South Texas Birding Workshop Report 2013

Bewick's Wren
Bewick’s Wren, south Texas. Small species are incredibly hard to photograph unless you are in a blind or hide.

I brought a group of four photographers to south Texas, where we had the opportunity to photograph birds and wildlife from private blinds. In wildlife photography, the challenges are numerous. For birds, especially, it is extremely difficult to get close enough to fill the frame, even with a super-telephoto lens. Here are the main challenges with wildlife/bird photography:

Three big challenges in bird photography

  1. Get close. If you can get close to the subject, you’ll not only fill more of the frame with it, but you’ll get more accurate focus placement. Most birds have a fairly large “comfort zone,” which makes it hard to get anywhere near them. To fill the frame reasonably well with a typical bird like a northern cardinal, you’ll need to be within 30 feet and use a long focal length.

    Northern cardinal, south Texas. I was practically at the near focus limit (17 feet) with my Nikon 600mm lens for this shot.
    Northern cardinal, south Texas. I was practically at the near focus limit (17 feet) with my Nikon 600mm lens for this shot.
  2. It’s all about the background. The closer the subject is to the background, the less isolated it becomes in the shot. While a shallow DOF is helpful for blurring backgrounds, the best approach is to have good spacing between a relatively close subject and the background. Anytime you can get a clean, distant background, your subject will literally pop off the screen.

    Golden-fronted woodpecker
    Golden-fronted woodpecker, south Texas. When there’s good separation between your subject and the background, you get really clean shots.
  3. Capture behaviors other than perching. Bird portraits are great, and I have a lot of them. However, the special shots are created when you can capture something that evokes emotion. It can be flight, movement, or something as simple as an open beak.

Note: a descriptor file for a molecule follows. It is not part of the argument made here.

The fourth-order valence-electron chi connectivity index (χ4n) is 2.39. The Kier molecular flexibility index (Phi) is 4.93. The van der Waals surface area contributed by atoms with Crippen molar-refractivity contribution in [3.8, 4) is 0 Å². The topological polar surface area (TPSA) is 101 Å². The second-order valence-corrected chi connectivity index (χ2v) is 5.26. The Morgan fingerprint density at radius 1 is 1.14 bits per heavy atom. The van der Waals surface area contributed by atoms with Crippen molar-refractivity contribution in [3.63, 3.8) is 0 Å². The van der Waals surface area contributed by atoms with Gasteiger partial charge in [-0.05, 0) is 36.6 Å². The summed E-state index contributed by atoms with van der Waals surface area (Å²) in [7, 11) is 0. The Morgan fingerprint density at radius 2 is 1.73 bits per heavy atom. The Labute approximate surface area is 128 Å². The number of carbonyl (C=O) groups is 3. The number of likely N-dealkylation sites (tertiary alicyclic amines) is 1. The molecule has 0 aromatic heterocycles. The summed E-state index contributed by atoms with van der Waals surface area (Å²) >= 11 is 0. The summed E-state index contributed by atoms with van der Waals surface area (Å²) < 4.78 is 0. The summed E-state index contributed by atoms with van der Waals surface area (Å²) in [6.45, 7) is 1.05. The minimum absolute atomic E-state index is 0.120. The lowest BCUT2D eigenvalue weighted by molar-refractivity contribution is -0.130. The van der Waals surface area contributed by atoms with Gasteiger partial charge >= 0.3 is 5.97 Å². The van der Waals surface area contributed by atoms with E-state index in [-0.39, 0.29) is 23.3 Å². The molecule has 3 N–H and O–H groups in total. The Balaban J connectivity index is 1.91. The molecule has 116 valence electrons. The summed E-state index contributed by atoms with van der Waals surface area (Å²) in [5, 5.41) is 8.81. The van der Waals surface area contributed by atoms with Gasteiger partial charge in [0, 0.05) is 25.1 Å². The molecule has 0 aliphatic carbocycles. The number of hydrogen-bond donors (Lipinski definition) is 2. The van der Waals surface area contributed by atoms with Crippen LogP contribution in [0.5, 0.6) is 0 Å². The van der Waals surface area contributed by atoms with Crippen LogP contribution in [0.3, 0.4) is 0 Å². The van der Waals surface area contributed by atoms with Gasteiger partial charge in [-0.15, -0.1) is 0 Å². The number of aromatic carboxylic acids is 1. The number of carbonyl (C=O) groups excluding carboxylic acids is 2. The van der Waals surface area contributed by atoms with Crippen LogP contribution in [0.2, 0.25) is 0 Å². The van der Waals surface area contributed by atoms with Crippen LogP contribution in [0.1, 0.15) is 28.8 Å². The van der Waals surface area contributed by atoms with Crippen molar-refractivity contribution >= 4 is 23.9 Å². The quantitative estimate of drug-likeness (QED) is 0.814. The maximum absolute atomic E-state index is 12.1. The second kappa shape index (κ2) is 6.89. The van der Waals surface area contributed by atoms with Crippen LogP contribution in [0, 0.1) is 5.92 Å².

Crested caracara
    Crested caracara, south Texas. Getting action shots of birds is tough, but with patience and practice it can be done.

What’s the solution?

The easiest way to solve these challenges is to photograph from a blind. Once birds are accustomed to the blind, you’ll be able to photograph them from the close distances needed to get better framing and subject isolation. If you’re constructing your own blind/hide setup, consider placing perches far enough away from thick wooded areas so that you’ll get clean backgrounds. Of course, it is important to have some nearby trees that the birds can use as “staging areas” before they hit your perch or feeder.

There is no better place to photograph small birds than the private blinds in South Texas. We photographed for three days on the Dos Venadas and Campos Viejos ranches, and it was a totally wonderful experience. First, the blinds are set up to maximize either morning or afternoon light. We shoot west-facing blinds in the morning and east-facing blinds in the afternoon. These permanent blinds have feeders nearby and water holes to attract all kinds of critters, including squirrels, frogs, snakes, and insects. Moreover, the blinds are set up with clean backgrounds in mind, so you can get amazing subject isolation. When you’re shooting from a blind, you can’t easily change your position, so it’s key to have a good setup in the field.

Scissor-tailed flycatcher, south Texas. In south Texas, you can see all kinds of otherwise hard to photograph bird species.
Scissor-tailed flycatcher, south Texas. In south Texas, you can see all kinds of otherwise hard to photograph bird species.

The other great thing about south Texas is that it’s home to many bird species that you just don’t see anywhere else. Green jays, golden-fronted woodpeckers, and crested caracara are all common there. But even the “usual suspects” can look great when you get a close-up photograph that would be nearly impossible anywhere else.

Green jay, south Texas. This species of jay isn't found anywhere else in the USA.
Green jay, south Texas. This species of jay isn’t found anywhere else in the USA.

In addition to the great shooting opportunities, we also were able to stay on the premises. That cut down our morning “commute” to less than 10 minutes. In the past, I’d stayed in Rio Grande City, which is about 40 minutes away from the shooting locations. Add to that three full meals a day and happy hour each evening, and you have the ingredients for a fantastic trip. Everyone left the lodge with full memory cards and full bellies! I can’t wait to go back next year.

Happy photographers and friends at Campos Viejos lodge, 2013.
Happy photographers and friends at Campos Viejos lodge, 2013.

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2 thoughts on “South Texas Birding Workshop Report 2013”

  1. Bob-
    If you have a crop-sensor camera like a Nikon D7000, then the new 80-400mm f/4.5-5.6 AFS G VRII is the perfect choice. If you have a “full frame” camera, then you’d probably want something a bit longer. A 300mm lens is a little bit short for the smaller birds, but great for the flying raptors.

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